Back in the 1950s, when Pitney Bowes was in the uncomplicated business of supplying postage meters to U.S. corporations, the company's big security concern was relatively pedestrian: now and then, somebody's relative would walk off with a meter machine.
Over the past 50 years, risk management at Pitney Bowes has undergone a slight bit of scope creep. Now a $4.6 billion (in revenues) mail-and-document-management specialist, the Stamford, Connecticut-based company provides, among other things, electronic billing, invoicing, and statement presentation for thousands of corporate customers. Last year alone, Pitney Bowes processed more than $14.5 billion in electronic postal payments.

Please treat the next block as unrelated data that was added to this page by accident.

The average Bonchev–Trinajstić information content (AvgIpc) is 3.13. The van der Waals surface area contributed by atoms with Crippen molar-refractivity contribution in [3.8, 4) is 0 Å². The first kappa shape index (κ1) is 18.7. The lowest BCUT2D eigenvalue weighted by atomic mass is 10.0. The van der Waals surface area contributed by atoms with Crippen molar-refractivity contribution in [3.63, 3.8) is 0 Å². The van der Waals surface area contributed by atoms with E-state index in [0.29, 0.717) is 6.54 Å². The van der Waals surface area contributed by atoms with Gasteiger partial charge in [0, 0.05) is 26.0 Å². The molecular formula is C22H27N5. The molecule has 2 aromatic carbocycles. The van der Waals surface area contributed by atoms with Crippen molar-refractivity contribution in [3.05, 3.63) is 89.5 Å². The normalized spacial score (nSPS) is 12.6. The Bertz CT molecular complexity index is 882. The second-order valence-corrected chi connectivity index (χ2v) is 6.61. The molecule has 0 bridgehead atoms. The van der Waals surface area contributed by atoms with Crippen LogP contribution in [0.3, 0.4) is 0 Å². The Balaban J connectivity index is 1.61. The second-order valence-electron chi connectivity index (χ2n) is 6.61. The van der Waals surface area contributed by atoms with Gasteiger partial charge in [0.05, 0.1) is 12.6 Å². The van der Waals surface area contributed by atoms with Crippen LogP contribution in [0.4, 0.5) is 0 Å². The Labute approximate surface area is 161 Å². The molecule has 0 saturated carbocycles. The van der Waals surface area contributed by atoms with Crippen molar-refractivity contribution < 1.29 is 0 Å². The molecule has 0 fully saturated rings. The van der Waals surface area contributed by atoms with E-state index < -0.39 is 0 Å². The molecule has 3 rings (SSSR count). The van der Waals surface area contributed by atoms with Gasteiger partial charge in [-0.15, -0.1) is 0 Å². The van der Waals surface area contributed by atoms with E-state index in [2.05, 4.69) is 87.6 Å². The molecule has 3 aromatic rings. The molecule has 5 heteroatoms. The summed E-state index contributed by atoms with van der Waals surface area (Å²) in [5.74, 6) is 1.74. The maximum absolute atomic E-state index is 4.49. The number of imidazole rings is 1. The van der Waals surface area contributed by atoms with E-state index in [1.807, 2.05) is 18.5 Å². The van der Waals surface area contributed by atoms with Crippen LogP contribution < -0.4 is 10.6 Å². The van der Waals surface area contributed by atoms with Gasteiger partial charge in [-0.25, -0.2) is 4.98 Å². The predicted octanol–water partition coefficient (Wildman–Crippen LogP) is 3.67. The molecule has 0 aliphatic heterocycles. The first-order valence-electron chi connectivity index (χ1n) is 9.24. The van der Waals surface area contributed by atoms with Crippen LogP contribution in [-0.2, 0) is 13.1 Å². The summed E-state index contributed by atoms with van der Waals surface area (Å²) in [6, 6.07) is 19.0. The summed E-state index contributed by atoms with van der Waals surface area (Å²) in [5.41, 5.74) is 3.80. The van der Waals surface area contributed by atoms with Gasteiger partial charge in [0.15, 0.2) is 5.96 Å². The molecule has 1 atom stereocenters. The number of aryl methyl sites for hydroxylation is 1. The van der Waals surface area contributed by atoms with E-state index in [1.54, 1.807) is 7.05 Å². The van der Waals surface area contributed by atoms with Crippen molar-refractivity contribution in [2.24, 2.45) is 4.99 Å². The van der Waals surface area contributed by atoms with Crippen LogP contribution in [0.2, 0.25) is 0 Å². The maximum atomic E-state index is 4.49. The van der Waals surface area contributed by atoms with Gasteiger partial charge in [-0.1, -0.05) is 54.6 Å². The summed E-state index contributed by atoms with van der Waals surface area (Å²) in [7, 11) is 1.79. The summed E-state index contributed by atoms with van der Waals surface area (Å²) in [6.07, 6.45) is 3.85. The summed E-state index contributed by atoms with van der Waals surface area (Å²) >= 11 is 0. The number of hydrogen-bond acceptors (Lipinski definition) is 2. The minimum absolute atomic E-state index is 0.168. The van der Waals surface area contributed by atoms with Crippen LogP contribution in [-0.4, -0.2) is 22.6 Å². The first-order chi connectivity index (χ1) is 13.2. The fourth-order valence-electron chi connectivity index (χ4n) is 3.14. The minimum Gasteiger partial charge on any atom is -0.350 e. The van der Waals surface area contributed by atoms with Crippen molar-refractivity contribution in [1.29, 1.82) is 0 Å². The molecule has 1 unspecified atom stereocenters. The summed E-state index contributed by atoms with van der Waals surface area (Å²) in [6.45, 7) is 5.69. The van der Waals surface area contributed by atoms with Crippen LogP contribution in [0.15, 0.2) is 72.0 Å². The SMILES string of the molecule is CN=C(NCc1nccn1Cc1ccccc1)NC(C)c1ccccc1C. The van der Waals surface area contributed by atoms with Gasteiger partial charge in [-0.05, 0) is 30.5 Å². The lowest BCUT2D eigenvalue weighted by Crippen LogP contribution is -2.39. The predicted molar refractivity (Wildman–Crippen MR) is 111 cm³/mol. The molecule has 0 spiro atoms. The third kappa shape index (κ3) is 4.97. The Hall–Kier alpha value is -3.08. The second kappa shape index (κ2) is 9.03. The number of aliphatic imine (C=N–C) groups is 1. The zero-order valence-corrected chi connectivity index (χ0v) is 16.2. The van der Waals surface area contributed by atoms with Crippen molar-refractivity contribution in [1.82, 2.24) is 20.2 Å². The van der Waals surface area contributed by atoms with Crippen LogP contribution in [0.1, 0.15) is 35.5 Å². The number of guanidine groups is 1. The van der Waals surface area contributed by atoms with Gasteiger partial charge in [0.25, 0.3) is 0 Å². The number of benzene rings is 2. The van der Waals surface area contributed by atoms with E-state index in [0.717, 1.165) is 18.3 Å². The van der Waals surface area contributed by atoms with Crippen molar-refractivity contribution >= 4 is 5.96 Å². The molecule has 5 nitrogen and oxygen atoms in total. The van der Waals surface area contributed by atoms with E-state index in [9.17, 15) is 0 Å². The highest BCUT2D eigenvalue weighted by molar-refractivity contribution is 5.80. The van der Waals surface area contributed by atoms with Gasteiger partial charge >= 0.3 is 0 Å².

While the move to E-document management has opened up whole new revenue streams for Pitney Bowes, it has also opened up a Pandora's box of operational risks. And those risks strike at the very heart of the company's 21st-century business model. "Unless we can give customers confidence about the security of our network," says CFO Bruce Nolop, "we don't have the ability to execute our business strategy. We might as well call it a day."
Shareholders tend to take a dim view of calling it a day. Hence, Pitney Bowes deploys state-of-the-art firewalls, software, and encryption algorithms to fend off network invaders. But despite sizable investments in network security, managers at the company have come to a rather startling conclusion. Says Nolop: "We've learned that an employee culture about security is just as important as security software — if not more so."